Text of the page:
BEAUTY AND THE BEAST (2017)
Director: Bill Condon
Cast: Emma Watson, Dan Stevens, Luke Evans, Josh Gad, Kevin Kline, Ewan McGregor, Ian McKellen, Emma Thompson, Nathan Mack, Audra McDonald, Stanley Tucci, Gugu Mbatha-Raw, Hattie Morahan
MPAA Rating: (for some action violence, peril and frightening images)
Running Time: 2:09
Release Date: 3/17/17
Review by Mark Dujsik | March 17, 2017
A few too many times during the course of Beauty and the Beast, a live-action remake of the 1991 animated musical, the thought comes to mind: Why did they bother? Was it necessary to give us a rendition of "Be Our Guest"—that oh-so infectious tune—that is orchestrated to the point that the lyrics are mostly unintelligible? The suspicion, of course, is that the filmmakers assumed the people watching this already know the song, so they don't notice, because they're either humming along or filling in the auditory gaps.
The point, then, becomes the visual spectacle of seeing computer-animated versions of those lovable household items do a big song-and-dance number. If that's so, then why are the digital choreography and camera movements so busy that it becomes a constant blur?
For that matter, did we really need to have realistic renditions of those sidekicks? In the original film, part of their charm came from fluidity of their animation. This version turns them into stiff, mostly lifeless entities, because, after all, an actual clock and a real teapot are only capable of so much mobility. The candelabra has a bit more, since its arms can move. The same goes for the coat rack, and at least the operatic armoire features some internal curtains to replicate the movement of a mouth speaking.
The result is odd. One easily can understand the thought process behind the decision, since this interpretation of the fairy tale is relatively restrained by the bounds of reality. The sidekicks should look real—or as "real" as household items possessed by the consciousness of a castle's servants can look. They just end up blending in to the background, though, because they are part of the dark and gloomy Gothic castle where most of the story is set. It's odd, not simply because of the effect. It's because, on an aesthetic level, the decision is simultaneously the right one and the wrong one.
The entire movie possesses a similar feeling—of hypothetical rightness but of actual wrongness. It's a faithful remake of the original film, in that it maintains the same plot beats, the same songs, and even the same editorial pacing in the musical numbers, as well as some of the same shot setups. This is right, of course, because the original film worked so well. It's wrong, obviously, because the original film worked so well that it renders a duplicate—even a live-action one—unnecessary.
Hence, the story of Belle (Emma Watson), an ahead-of-her-time young woman from a provincial village in France, and her tricky romance with the Beast (Dan Stevens, undergoing a makeover of iffy digital effects) receives a little more back story for the two characters. Belle returns via magic to the home where she briefly spent the first months of her life, in order to discover why she's only being raised by her father Maurice (Kevin Kline). The magically transformed servants explain that the Beast is as cold and ill-tempered as he is because he was raised by a cold and ill-tempered father.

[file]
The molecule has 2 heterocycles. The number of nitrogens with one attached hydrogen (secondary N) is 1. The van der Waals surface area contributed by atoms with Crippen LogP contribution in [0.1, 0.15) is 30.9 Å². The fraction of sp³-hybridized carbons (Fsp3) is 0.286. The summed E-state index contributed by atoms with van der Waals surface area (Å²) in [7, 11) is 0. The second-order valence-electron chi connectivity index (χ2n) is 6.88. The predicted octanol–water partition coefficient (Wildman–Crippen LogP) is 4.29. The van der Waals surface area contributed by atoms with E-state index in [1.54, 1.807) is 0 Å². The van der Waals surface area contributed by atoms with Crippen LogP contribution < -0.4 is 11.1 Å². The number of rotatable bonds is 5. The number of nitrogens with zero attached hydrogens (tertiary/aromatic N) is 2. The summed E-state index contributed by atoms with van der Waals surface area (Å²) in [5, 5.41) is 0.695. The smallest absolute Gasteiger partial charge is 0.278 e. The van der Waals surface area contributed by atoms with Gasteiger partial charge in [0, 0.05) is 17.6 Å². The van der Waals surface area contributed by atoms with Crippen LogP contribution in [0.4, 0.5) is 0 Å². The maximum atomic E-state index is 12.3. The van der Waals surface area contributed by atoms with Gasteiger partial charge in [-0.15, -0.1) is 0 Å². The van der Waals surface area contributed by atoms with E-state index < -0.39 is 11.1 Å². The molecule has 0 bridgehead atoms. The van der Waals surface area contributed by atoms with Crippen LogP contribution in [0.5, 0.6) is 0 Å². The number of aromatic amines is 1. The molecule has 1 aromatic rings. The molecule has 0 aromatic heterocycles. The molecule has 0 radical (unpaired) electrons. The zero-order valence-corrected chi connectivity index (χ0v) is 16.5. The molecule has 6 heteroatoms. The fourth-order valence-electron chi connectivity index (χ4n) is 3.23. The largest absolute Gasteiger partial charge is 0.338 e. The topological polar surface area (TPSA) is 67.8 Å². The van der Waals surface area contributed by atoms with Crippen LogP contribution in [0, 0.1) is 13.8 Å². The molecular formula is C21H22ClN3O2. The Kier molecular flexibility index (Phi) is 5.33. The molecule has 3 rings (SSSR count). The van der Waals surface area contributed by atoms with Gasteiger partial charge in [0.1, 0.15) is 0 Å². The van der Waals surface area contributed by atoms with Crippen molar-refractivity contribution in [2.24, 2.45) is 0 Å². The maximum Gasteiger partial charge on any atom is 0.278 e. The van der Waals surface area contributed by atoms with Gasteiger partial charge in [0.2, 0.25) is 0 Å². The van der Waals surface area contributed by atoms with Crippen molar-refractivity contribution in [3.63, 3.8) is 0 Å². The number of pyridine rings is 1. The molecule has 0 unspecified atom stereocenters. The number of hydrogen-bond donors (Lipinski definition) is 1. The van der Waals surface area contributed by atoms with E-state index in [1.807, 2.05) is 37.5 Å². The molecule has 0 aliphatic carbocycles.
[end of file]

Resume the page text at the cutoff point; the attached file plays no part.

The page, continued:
These new beats to the story in Stephen Chbosky and Evan Spiliotopoulos' screenplay help to lessen the discomfort of a romance between a young woman who's being held captive by a brutish creature. The notion was somehow easier to forgive in animation, since it was obviously fantasy then. It's almost necessary here, as is the way Watson emphasizes the word "alarming" during one song—about finding herself feeling something like romance for a talking animal. It is kind of alarming in this version.
Also returning are the villainous Gaston (Luke Evans, quite effective in his dastardliness) and the cad's right-hand man LeFou (Josh Gad), who looks at his boss with a bit more than fawning admiration in this version (The pair's big number also suffers from over-orchestration, but there's a clever gag that LeFou has to bribe the pub's regulars to sing about Gaston). The comic sidekicks again include the candelabra Lumière (Ewan McGregor), the clock Cogsworth (Ian McKellen), and the teapot Mrs. Potts (Emma Thompson). The vocal performances are up to the task, which is vital since the computer-generated characters have lost their personality in translation (The wolves that live within the woods, though, are menacing creations).
The castle, thankfully, has not lost its personality. It remains an imposing presence here—glum and foreboding, surrounded by an eternal winter. The songs from the original film (by Alan Menken and the late Howard Ashman), too, remain as nimble and catchy as they were before, even with some new verses and plenty of vamping to accommodate the longer musical sequences. Menken and Tim Rice provide a few new songs for the expanded story. The new additions don't add much, except for the striking image of a lamenting Beast scaling a castle tower to look upon Belle for as long as possible.
Even if the original didn't exist, Beauty and the Beast has too many issues—mostly of pacing and effects—for it to be effective. Because we already have the original, this is, ultimately, a pretty redundant effort that lacks the spirit, energy, and charm of its forebear.
Copyright © 2017 by Mark Dujsik. All rights reserved.
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